Successful companies know the importance of technology in business today. Nearly every aspect of those organizations has been automated in some form or fashion, from manufacturing to sales to customer service and beyond, to reap productivity gains. What many companies don’t know, however, is who’s going to lead the next generation of technology-driven advances now that business users are giving information technology (IT) pros a run for their money.
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IT Knowledge: From Mystic to Mundane
Historically, the IT group has been the organization responsible for technology within a company. And while IT is a pretty good place to find job security, it’s also a place where you have to swim hard to keep up with the prolific changes in technology. For a long time, IT staff seemingly had mystic knowledge that kept non-technical people within the company at bay. Ordinary workers had limited awareness of technology and were at the mercy of IT.
Today, the veil hiding the nuances of technology has fallen as white- and blue-collar workers alike are more knowledgeable about and often immersed in technology. The average worker isn’t studying up on technology, of course. Technology has just become more accessible, powerful and user friendly. For proof, just look in your pocket or purse where you’ll likely find the equivalent of an early-generation mainframe — aka a smart phone. And nearly all of us are familiar with WiFi networks and have probably even set up or troubleshot a wireless router.
IT at a Crossroads
Knowledge is power, and now, the tables have turned on IT; and, in many cases, the shift has them on their heels. IT pros find themselves in this position because they have not been able to evolve as fast as technology. More precisely, most IT organizations have not been able to move beyond their traditional tasks.
For most of its existence, IT has been responsible for buying computers, providing break/fix support, rolling out Windows upgrades, helping users out with email, and of course, spending a lot of time resetting passwords. Fortunately, most of these tasks have been automated, or at least they should be automated.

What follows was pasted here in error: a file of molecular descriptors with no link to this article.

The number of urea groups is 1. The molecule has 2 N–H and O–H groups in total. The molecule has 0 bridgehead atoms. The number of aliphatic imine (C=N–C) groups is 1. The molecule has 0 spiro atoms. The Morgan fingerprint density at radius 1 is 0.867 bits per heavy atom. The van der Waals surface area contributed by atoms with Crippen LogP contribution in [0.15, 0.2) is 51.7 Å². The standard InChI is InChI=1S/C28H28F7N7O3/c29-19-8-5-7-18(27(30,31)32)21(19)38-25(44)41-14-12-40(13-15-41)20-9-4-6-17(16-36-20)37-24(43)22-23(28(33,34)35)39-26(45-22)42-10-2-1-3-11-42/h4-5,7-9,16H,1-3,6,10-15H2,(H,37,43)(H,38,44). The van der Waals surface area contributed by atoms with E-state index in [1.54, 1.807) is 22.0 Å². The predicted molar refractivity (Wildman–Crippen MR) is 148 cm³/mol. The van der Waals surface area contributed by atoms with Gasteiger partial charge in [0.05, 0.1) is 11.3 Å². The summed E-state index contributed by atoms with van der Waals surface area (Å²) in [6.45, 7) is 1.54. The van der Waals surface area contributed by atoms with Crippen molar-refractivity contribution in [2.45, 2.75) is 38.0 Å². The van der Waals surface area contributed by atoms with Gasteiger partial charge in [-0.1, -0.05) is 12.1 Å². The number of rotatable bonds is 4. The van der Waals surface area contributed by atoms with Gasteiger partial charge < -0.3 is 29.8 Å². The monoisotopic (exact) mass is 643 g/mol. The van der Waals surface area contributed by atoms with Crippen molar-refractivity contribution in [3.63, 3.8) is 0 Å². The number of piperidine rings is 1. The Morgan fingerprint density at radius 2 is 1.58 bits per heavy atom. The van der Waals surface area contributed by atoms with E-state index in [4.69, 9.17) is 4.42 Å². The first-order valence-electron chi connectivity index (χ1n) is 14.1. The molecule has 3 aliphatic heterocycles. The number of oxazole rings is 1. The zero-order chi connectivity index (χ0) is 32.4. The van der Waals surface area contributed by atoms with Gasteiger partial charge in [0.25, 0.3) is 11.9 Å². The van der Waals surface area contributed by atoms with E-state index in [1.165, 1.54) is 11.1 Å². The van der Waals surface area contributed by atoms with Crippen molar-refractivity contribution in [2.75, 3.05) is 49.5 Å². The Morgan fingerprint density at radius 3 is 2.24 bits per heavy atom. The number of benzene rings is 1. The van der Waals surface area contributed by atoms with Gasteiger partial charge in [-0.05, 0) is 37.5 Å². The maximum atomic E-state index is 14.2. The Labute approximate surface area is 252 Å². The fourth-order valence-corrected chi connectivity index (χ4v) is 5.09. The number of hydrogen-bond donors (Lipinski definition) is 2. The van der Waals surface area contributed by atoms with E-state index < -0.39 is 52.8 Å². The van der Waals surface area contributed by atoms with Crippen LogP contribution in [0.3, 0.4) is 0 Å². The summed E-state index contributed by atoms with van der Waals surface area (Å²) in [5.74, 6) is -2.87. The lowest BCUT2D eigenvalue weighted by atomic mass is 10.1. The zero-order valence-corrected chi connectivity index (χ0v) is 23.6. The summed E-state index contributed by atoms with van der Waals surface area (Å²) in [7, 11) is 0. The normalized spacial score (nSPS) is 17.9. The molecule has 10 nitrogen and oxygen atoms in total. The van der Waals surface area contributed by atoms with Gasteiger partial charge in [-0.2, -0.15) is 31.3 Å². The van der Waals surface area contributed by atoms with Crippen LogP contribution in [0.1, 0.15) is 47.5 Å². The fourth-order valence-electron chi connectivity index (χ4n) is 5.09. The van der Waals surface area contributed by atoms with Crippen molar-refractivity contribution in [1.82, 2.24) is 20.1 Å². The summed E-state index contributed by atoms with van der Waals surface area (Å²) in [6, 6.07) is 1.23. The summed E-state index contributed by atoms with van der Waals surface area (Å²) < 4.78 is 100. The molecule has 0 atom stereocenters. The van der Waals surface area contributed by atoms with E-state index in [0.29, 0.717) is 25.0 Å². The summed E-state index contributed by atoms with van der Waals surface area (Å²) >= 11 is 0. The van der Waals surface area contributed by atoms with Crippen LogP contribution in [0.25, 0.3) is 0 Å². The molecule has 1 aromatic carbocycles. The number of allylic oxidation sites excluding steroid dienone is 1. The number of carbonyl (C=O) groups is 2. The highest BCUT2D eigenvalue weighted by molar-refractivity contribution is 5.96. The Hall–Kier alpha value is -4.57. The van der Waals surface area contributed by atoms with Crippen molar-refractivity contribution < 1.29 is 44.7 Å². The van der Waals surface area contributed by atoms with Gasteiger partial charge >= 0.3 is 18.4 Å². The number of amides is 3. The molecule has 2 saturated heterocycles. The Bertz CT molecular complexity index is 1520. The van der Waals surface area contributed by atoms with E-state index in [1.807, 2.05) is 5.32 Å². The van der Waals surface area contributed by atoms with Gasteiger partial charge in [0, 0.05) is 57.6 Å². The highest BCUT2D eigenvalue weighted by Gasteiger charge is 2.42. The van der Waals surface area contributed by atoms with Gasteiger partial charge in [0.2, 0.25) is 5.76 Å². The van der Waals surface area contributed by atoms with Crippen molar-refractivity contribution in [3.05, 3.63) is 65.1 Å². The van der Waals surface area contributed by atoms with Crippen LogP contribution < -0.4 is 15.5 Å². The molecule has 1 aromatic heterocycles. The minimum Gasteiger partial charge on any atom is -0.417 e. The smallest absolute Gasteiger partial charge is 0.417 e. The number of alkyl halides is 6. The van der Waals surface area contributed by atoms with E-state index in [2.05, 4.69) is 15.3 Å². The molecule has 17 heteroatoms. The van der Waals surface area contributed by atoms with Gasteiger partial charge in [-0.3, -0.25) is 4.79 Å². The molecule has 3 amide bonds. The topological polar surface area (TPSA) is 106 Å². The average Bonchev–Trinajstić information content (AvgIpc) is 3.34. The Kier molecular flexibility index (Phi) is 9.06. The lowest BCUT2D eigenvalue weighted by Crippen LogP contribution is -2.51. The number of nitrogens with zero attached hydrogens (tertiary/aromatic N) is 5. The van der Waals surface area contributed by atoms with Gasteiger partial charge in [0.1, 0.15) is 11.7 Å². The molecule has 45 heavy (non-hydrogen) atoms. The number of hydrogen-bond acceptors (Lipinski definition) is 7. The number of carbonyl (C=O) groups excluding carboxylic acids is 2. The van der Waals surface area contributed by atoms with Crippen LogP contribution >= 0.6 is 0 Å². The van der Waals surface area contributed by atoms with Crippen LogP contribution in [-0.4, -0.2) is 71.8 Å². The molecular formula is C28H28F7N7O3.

Therein lies the problem. Many IT organizations have not automated mundane rudimentary tasks, and as a result, they find it difficult to manage the fire hose that is technology. And businesses are not waiting for IT to catch up. Workers today know what is available and are not afraid to go around IT if they think a technology can provide a strategic advantage.
Debating the Role of IT
There is an ongoing debate regarding the role IT will play within companies in the future — and even on the relevance of IT. Many suggest that the lines of businesses will drive IT, or even the functional groups such as sales and marketing. The likelihood of such a future is really up to IT organizations themselves. If they can rise above the fray, IT can command an important role in shaping corporations as technology becomes synonymous with business success.
Without a doubt, IT and the future of IT professionals is limitless but only for those who can, ironically, keep up with technology. The description of IT is changing (more on that in my post next week) and skills need to be upgraded, just as they do for professionals in other fields.
- Where troubleshooting a Blue Screen of Death was the skill to have for an IT professional in the past, here are the eight hot IT skills for 2014 according to a recent Computerworld survey.
- Programming/application development
- Help desk/technical support
- Mobile applications and device management
- Project management
- Database administration
- Security compliance/governance
- Business intelligence/analytics
Note that resetting passwords didn’t make the top eight. Technology is about automating manual tasks. In a Darwinian way, new technology obsoletes old technology, and old skills must give way to new skills. And if old IT professionals are to survive, they too must evolve.
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